OVERNIGHT TECH: Transparency reports show data requests increasing

THE LEDE: Web companies received thousands of government requests for user data last year, according to transparency reports published on Thursday. 

The reports, covering the second half of 2013, showed an increase in requests for users’ information at many companies. Twitter, for instance was asked for information about accounts more than 1,400 times in the last six months of the year — nearly 300 more than the first six months. The U.S. government asked Yahoo about almost 11,800 accounts.

Worldwide, governments asked Microsoft about 58,600 users’ data, which was actually 7,800 fewer than in the first half of the year. 

Google reported nearly 27,500 requests for data about its users in the second half of the year, an increase from earlier in the year. Since 2009, when the company first began publishing the numbers, government requests have increased by about 120 percent.

“We consistently push back against overly broad requests for your personal information, but it’s also important for laws to explicitly protect you from government overreach,” Richard Salgado, legal director for law enforcement and information security, wrote in a blog post. The company has signed up with other major tech firms to push for reforms to government surveillance.

Google’s blog post was accompanied by a video “to explain in plain language” how it responds to warrants. 

FCC chief, commissioner slam agency’s tech: Federal Communications Commission Chairman Tom Wheeler said Thursday that the technology his agency uses “is intolerable” due to how outdated it is. “It’s a situation that no American business would allow to exist,” he said while testifying about the agency’s requested budget during a hearing of the Senate Appropriations subcommittee on Financial Services and General Government.

Wheeler argued that an increase in the agency’s technology budget would allow the FCC to operate more efficiently.

Asked by Sen. Mike JohannsMichael (Mike) Owen JohannsFarmers, tax incentives can ease the pain of a smaller farm bill Lobbying World To buy a Swiss company, ChemChina must pass through Washington MORE (R-Neb.) whether Wheeler would prefer funding to upgrade the agency's technology or funding to hire more personnel, Wheeler said he thinks "we have fiduciary responsibility on both points."

Republican Commissioner Ajit Pai agreed that the agency’s technology needs an update but told lawmakers that the FCC should use its technology budget “more effectively.” He pointed to the FCC’s recently redesigned website, which “many people find incredibly difficult to use.” Pai said he, like others, often prefers using the agency’s older, less design-savvy website.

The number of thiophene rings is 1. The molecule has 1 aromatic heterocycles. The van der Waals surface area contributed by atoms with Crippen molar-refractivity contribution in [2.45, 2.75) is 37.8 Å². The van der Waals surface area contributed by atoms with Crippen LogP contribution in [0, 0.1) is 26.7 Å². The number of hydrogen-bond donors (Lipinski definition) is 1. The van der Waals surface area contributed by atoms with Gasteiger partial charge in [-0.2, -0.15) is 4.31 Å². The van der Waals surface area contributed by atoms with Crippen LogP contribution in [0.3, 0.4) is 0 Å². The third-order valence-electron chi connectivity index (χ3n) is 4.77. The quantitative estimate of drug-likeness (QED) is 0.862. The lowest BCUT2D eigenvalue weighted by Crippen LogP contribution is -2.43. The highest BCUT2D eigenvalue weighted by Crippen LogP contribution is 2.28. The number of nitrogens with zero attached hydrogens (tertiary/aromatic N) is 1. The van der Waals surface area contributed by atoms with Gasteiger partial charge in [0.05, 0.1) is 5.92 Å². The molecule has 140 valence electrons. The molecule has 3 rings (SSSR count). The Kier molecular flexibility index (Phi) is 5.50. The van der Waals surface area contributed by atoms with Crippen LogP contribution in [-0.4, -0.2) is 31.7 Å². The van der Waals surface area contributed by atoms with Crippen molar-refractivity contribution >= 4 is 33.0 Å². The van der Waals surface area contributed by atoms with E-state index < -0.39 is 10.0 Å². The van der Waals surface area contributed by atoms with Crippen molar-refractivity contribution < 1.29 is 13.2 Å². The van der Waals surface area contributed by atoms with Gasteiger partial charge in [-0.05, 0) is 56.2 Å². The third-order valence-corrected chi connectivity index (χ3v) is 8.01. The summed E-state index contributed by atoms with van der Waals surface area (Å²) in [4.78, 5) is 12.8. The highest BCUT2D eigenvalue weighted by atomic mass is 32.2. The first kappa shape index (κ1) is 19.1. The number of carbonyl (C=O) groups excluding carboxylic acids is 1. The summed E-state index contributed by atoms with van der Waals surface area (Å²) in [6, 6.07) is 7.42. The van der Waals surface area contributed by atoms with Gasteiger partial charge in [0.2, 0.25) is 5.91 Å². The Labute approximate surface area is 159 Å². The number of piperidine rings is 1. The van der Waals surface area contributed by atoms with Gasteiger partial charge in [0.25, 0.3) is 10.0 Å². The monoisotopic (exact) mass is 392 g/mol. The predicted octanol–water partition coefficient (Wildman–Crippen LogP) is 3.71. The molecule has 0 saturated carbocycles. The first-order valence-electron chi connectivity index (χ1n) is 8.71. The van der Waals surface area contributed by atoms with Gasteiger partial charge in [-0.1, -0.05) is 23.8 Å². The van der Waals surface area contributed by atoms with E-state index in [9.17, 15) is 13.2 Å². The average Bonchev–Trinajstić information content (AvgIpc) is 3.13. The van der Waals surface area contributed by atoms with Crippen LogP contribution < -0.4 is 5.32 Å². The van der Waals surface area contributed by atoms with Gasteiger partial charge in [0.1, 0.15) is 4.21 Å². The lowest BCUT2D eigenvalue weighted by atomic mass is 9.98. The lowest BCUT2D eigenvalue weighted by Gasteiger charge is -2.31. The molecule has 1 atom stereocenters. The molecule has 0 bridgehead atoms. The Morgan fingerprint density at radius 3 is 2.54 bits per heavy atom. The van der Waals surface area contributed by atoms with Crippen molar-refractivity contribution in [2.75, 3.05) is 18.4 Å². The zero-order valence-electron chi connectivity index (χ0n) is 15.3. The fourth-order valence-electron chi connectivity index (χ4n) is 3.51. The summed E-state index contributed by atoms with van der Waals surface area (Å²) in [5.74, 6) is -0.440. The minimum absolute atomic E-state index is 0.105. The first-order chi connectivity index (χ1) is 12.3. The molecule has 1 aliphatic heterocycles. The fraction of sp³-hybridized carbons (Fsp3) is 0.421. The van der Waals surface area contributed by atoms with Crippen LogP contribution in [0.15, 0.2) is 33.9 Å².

FCC ‘phasing-in’ rural phone rate increase: During Thursday’s hearing, Wheeler responded to concerns from lawmakers about the agency’s recent announcement that rural phone companies that use federal funding will have to charge at least $20.46. That “rate floor” — set to increase in July — is an increase from the previous rate floor of $14, which lawmakers have said will take a toll on rural constituents.

Wheeler said at the hearing that his agency will “delay the implementation beyond July” by phasing in the rate floor increase, rather than having it hit rural phone companies and their customers all at once. He said he has asked the agency to “develop phase-in so that this isn’t hitting everybody’s bills” at once, “but comes in over time.”

Laptop at center of first presidential email for sale: The laptop former President Clinton (D) used to send the first ever email from a president is up for sale. The computer, which the former president used to send an email to astronaut John Glenn in outer space in 1998, is coming up for auction by Massachusetts-based RR Auction. The auction begins on Friday and will end on the evening of April 16. 

Megaupload founder starts political party: Kim Dotcom is starting the Internet Party.

The founder of the MegaUpload site, who is fighting extradition to the U.S. over a slew of copyright violation charges, launched the party in New Zealand on Thursday “to get an open, free, fair, connected and innovative society,” the organization said.

The party is founded on a platform of delivering cheap high-speed Internet to everyone, doubling research funding, fighting mass surveillance and creating a state-sponsored digital currency “that is safe, secure and encrypted, providing for instant international transactions at minimal cost.”



A group of House Republicans introduced a bill that would prohibit the Obama administration from moving forward with its announced plans to relinquish oversight of the technical side of the Internet's Web address system.

Facebook wants to use drones, lasers and satellites “to deliver the internet to everyone.”

Sen. Al FrankenAlan (Al) Stuart FrankenAcademy president accused of sexual harassment: report Top Nike executive resigns amid workplace complaints: report Met opera fires conductor after sexual misconduct probe MORE (D-Minn.) wants to keep mobile apps from secretly tracking users.

The White House on Thursday offered support for legislation to end the National Security Agency’s bulk collection and storage of phone records.


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